Sterling tumbled more than a cent against the greenbackand gilts jumped while the FTSEurofirst 300 pan-European equity index trimmed gains considerably.
But Britain’s FTSE shrugged it off, hugging its 1 percent gains in the face of data which shows the UK economy is still ailing badly.
It is the cosmopolitan nature of the FTSE which is keeping it buoyant. Miners and energy firms make up over 32 percent of the index, while miners banks, also very much global institutions make up a further 16 percent.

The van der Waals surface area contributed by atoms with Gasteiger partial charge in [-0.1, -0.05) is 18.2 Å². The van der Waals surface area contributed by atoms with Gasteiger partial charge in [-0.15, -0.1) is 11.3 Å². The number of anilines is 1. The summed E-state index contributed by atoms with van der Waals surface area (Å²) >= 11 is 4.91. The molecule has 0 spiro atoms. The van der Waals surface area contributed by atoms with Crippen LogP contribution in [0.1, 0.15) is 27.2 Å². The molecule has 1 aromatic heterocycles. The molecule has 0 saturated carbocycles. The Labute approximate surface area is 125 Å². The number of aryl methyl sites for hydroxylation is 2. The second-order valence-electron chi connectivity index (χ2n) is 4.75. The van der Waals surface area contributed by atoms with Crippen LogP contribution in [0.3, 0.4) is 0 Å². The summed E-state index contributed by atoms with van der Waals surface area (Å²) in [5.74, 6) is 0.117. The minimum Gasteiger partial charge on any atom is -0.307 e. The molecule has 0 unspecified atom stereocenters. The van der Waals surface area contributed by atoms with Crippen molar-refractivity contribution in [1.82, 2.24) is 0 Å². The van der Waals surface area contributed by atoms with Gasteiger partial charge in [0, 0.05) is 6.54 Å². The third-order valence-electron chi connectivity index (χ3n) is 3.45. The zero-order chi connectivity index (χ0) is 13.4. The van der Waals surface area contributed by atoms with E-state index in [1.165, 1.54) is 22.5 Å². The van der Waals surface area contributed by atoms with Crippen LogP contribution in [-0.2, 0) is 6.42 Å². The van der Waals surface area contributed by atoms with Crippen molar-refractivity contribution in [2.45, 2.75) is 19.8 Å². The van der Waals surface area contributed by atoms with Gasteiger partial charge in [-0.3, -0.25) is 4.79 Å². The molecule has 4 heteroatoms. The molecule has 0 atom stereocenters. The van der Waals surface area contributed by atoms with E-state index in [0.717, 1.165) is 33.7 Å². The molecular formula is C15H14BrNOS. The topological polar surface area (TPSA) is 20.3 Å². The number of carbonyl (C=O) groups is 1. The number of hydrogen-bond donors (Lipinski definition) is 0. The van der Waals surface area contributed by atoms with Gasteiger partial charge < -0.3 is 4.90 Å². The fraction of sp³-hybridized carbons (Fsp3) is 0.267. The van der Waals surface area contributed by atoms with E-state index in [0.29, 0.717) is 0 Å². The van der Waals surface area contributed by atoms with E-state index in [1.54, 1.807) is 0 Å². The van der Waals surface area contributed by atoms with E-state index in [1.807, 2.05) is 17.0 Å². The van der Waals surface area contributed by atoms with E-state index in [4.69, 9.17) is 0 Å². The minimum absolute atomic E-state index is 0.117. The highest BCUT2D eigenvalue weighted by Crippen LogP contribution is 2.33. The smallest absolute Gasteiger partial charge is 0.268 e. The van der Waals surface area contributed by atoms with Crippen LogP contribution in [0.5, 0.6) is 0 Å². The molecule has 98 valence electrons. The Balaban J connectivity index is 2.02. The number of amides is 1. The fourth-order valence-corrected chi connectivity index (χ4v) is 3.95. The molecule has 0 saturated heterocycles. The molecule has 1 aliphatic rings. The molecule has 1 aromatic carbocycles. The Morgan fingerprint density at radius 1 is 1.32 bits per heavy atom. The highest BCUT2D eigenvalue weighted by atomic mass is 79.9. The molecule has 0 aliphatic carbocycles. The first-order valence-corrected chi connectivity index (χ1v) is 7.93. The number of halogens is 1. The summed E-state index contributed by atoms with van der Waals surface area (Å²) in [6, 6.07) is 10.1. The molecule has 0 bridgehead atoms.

Howard Wheeldon on BGC Partners says:
“The FTSE is a function of globalalisation and trading conditions and growth elsewhere in the world have more of an impact than domestic growth. If the global recession is over and demand is picking up internationally, it’s all the more reason to close your eyes to
what’s going on in the tiny island that it happens to be registered in.”